# Tuesday, 30 April 2013

User Experience (UX) seems to be quite the hot topic now, everyone seems to be talking about it. And all of a sudden instead of just saying “Let’s think of a proper User Interface (UI) for our web application!” People start saying “Let’s build a great UX!” Cause as you should already know, anything with the letter X in it sounds cool! (Why else would Apple not want to learn to count to 11?) To me UI and UX are somewhat similar, whereas UI only applies to software you can use UX to explain anything that involves a user. ie. Physical shopping flow.

As a programmer, you might think that designing the UX is a job for the designers and the client. Then you’re dead wrong, the designers might be able to paint a great picture for the client to see but that’s just half of the job! Who is responsible to make sure that the design can actually have data bound to it? Who is the one that has to be the voice of reason and mention that you can’t just bring down the whole product database JUST to make a *seamless* scrolling experience?

The programmer! Who else?

So when you’re working on that next big thing, the following pointers should help you make a positive contribution to making a great UX for your application/web site/whatever.

If You See Yourself Hating The Use Of It, It’s Probably Done Wrong.

The first most obvious rule is that if you look at the proposed UX and the only thing you can see is how painful it would be for you to use it, it most likely not a good idea to begin with.

Don’t Design A UX For YOURSELF, Design It For the USER!

This might sound like it’s conflicting with the first point since it’s mentioned that you shouldn’t hate using it, but it isn’t. Cause the first point states that you mustn’t HATE using it, I didn’t say you must fall madly in love with it!

Most of the time, everyone would think that they’re designing the UX for the CLIENT (I’m talking from the role of an ISV here) That the UX is supposed to meet the client’s requirements. WRONG! The client’s most important requirement is always make something people want to use. Always keep that in mind when making your UX, but how do you know what’s the best solution for the user? Do you conduct usability testing? Customer interviews? Well if you have the time and money that’d be great! But most of the time you wouldn’t, so you go for the next best thing.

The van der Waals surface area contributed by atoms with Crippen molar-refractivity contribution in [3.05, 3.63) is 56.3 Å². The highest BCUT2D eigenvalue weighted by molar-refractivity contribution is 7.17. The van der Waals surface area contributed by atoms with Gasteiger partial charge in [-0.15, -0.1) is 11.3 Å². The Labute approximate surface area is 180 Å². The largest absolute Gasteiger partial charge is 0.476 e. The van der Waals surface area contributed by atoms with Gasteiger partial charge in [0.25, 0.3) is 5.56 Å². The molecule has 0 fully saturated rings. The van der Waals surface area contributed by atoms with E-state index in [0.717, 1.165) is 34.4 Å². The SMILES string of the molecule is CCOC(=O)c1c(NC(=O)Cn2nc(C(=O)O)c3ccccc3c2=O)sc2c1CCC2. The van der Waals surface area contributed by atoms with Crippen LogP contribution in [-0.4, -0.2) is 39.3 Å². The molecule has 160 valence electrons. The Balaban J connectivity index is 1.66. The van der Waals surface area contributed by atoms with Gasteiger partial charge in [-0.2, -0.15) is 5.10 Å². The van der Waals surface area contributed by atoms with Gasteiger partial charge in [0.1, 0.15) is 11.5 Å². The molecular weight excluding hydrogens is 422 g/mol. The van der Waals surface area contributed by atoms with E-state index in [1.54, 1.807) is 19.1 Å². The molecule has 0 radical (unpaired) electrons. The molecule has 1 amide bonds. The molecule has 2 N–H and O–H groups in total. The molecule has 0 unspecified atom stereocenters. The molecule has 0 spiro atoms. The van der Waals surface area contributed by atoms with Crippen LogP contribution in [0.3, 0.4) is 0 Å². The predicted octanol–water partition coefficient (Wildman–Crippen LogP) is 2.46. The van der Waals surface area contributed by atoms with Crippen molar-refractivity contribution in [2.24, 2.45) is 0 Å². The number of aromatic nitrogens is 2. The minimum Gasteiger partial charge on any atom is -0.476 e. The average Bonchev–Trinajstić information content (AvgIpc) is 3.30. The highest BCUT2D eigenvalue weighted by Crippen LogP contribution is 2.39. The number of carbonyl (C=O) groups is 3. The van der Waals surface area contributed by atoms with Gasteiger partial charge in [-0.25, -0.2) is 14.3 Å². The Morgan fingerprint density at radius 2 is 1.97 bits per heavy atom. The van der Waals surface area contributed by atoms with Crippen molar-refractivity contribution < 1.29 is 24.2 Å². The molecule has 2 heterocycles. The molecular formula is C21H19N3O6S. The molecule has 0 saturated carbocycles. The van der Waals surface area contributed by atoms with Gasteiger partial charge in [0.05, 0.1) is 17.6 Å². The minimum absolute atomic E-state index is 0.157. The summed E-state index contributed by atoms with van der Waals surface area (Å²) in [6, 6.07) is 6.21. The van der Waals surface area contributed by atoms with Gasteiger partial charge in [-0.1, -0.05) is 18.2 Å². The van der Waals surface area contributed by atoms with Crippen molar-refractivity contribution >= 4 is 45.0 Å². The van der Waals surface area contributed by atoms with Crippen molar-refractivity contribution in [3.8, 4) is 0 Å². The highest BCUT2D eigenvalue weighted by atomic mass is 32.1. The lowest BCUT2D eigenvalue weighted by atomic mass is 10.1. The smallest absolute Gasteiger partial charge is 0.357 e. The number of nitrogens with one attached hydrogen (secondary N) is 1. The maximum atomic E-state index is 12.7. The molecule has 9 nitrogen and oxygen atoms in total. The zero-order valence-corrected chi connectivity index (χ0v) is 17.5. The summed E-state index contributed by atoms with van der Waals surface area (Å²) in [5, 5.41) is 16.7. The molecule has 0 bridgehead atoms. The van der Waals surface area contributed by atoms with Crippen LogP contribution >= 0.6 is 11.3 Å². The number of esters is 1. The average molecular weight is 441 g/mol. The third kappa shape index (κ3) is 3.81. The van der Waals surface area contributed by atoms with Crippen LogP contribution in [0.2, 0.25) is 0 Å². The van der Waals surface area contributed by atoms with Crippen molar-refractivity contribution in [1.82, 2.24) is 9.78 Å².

You make up your users.

This act of creating personas isn’t anything new, people have been doing it for a long time in the creation of various things. I don’t actually practice the creation of named unique personas, but rather one of the concepts in the use of personas which is :-

Know who your users are and what they’re capable of.

If you feel that your website is likely to be used by tech savy people, then maybe you can put more effort into your search capabilities since they’re more likely to use it to find what they want.

Or if you feel that your users are more of the browsing type, then you need to put more effort into designing the best way to rub promotions in their face or make it more likely for them to stumble upon it.

Ends CAN Justify Means

Sometimes there just doesn’t seem to be a way to make something have a good UX, the process might take too many steps, or a form might have too many input boxes, or maybe the data source you’re validating the user’s data against just isn’t fast enough. You client keeps hounding you over the various internet articles that say how every extra SECOND in processing results in HUNDREDS of lost sales, this problem was described by an article my colleague once forwarded to me as “The worry that every one of the users have an attention span of a squirrel” Instead of trying to argue how it doesn’t make sense that one SECOND can give HUNDREDS more sales, the question that should be asked is.

What is the end result of this flow and how important is it for the user?

Because depending on the results, the user WILL be compelled to jump through all the hoops of even the worst UX in order to reach the end. The best example to give is the online plane ticket website AirAsia, I find that the UX can be vastly improved since it’s unpleasant and complicated even for me. And yet everyone uses it because the end result of a cheap air plane ticket justifies the means of having to slog through a poor UX. Let’s not even talk about what happens whenever they have one of their crazy sales!

Another fictional example is of course, if you told your users that they’d have to finish a test that needed 2 hours to complete in order to BUY an iPhone at 25% of the price would they not be willing to do it? Even if you’re told that the scenario isn’t comparable to what you’re trying to achieve, the point is that users are willing to take extra effort if the end is important enough to them.

And that’s enough for this time around.

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Tuesday, 30 April 2013 22:16:06 (Malay Peninsula Standard Time, UTC+08:00)  #    Comments [0]  |  Related posts:
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